Anti-trafficking bill is flawed

Tens of thousands of women, children and men are trafficked annually within the country or across international borders for commercial sexual exploitation and forced or bonded labour.

The Trafficking of Persons (Prevention, Protection and Rehabilitation) Bill, 2018, which has been tabled in Parliament, is deeply flawed and is unlikely to address the problem of human trafficking in the country. Indeed, it could end up subjecting to more violence the very people it proposes to protect. Human trafficking is a major problem in India. Tens of thousands of women, children and men are trafficked annually within the country or across international borders for commercial sexual exploitation and forced or bonded labour. According to National Crime Records Bureau data, over 8,000 cases of human trafficking were reported in 2016. It is to tackle human trafficking more robustly that the Narendra Modi government is ostensibly putting in place a comprehensive legislation, which will not only prevent and punish trafficking but also rescue and rehabilitate its victims. However, in its present form, the bill is unlikely to do so.

Legal experts and activists have drawn attention to the proposed legislation’s many flaws. For one, the bill lays bare a rather moralistic and paternalistic view towards sex workers and adopts a ‘raid-rescue-rehabilitate’ approach towards them. It conflates trafficking with sex work. For some, sex work is a source of livelihood. The proposed law criminalises consenting sex workers and transgenders. These are sections of society that already bear the brunt of police brutality, including random raids, blackmail and violence. Thousands of commercial sex workers would lose their source of livelihood as they could be arrested and punished under the legislation. Besides, while the bill punishes those on the supply side, it does not penalise those who demand commercial sex services. Instead of approaching the problem of human trafficking from a human rights-based and victim-centred approach, the proposed legislation looks at the problem through a criminal law perspective.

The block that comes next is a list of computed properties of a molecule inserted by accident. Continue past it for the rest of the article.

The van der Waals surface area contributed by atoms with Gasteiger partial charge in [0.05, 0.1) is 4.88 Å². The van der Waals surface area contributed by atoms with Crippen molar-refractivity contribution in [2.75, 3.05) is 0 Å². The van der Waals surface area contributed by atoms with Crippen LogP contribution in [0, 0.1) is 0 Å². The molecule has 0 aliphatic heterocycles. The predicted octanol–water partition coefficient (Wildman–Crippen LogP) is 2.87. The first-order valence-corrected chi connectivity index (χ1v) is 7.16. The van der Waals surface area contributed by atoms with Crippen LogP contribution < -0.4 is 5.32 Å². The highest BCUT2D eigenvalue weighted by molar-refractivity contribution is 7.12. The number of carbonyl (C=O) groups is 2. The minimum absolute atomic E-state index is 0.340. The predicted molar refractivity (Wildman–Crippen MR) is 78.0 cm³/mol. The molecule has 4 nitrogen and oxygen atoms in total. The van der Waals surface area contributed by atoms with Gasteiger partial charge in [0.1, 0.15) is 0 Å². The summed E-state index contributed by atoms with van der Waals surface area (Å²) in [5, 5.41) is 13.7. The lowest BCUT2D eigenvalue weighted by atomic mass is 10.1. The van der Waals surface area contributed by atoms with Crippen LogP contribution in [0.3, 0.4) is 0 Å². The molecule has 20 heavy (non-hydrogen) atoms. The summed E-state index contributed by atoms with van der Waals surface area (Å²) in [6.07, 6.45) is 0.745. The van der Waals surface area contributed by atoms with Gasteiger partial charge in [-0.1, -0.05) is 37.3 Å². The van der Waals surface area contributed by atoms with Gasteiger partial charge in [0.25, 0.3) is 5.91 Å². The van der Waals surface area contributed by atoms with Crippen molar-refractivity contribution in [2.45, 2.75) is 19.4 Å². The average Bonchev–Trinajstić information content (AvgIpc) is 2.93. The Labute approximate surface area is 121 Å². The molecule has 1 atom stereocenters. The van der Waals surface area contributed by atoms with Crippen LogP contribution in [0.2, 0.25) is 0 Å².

The Trafficking of Persons Bill seems to be old wine in a new bottle. Much of its contents are addressed under an array of already existing laws. A new law would have been welcome had it addressed existing loopholes in these laws. It does not. Is the Narendra Modi government rushing through this deeply flawed legislation simply because it is keen to notch up legislative ‘successes’ in the run-up to general elections in 2019? The Ministry of Women and Child Development has claimed that activists and civil society groups were consulted before drafting the bill. It does seem that while it may have consulted and even heard their views, it has neither included the suggestions nor drawn on the experience and insights of victims. Instead of rushing to pass a flawed bill, the government should send it to a parliamentary select committee.

 

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Anti-trafficking bill is flawed

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